A shy fellow, Australian pop artist Anthony Rochester ends up playing the majority of the instruments on his albums himself. In addition to vocals, he plays piano, bass, drums, guitars, violin, percussion, recorder, and a host of keyboards. Recording at home, he borrows the instruments he doesn't have. When he can't make the sounds himself, he borrows a musician: a cellist here, a flautist there.
Rochester's music is something entirely in its own orbit: listening to it, you get the sense that it could have appeared on AM radio before he was born, or that it could be some something composed years after he's dead.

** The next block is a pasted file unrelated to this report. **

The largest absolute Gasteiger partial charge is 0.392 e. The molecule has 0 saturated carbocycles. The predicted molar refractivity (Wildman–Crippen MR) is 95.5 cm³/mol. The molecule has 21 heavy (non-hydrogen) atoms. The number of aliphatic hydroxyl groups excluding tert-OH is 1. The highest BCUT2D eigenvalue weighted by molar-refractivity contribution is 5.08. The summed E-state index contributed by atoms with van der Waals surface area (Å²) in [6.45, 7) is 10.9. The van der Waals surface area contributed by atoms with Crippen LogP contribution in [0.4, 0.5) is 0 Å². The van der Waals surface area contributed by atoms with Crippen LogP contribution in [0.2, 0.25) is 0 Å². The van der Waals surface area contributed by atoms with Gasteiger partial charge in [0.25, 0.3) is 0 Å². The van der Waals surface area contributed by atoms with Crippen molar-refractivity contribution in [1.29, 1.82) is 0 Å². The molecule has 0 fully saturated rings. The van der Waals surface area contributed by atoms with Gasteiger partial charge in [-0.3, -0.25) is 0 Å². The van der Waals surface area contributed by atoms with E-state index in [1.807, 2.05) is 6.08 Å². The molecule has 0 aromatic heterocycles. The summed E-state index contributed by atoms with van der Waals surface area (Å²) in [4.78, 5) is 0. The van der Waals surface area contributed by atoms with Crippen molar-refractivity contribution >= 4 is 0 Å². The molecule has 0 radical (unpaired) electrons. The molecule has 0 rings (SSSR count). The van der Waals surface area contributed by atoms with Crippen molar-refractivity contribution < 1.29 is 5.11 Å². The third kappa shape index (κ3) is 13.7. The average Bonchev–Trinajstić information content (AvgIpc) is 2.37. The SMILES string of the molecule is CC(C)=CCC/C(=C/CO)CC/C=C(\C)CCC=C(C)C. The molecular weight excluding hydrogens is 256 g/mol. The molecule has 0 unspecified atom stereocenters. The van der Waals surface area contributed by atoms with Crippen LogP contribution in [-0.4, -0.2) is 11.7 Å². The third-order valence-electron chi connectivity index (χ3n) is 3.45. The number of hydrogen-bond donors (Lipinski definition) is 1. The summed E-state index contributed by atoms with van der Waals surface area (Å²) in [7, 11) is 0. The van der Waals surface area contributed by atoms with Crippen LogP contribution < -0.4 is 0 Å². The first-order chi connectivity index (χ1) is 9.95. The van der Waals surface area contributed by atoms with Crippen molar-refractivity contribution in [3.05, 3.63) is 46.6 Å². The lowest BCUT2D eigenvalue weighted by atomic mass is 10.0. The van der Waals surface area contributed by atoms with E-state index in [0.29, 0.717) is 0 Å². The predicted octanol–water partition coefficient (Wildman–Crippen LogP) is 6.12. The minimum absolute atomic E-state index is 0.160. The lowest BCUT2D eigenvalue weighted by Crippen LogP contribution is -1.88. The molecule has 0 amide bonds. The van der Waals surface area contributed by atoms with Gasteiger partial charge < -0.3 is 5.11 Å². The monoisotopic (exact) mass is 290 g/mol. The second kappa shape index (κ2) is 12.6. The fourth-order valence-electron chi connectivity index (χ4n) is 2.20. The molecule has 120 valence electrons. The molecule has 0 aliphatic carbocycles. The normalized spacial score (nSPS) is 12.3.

In a private email intercepted by Radio Khartoum, Matt Jones compared Rochester's music to a stained-glass window, adding, ‘It is music for interiors, bored Tuesday afternoons with nothing much to do but with a smouldering-cigarette desire to do something, music to fill the void like particles of dust illuminated by coloured light.'
Rochester lives in Hobart, Australia, spending most of his time in his bedroom studio. Contrary to popular myth, he is not Norwegian, and does not work in a library.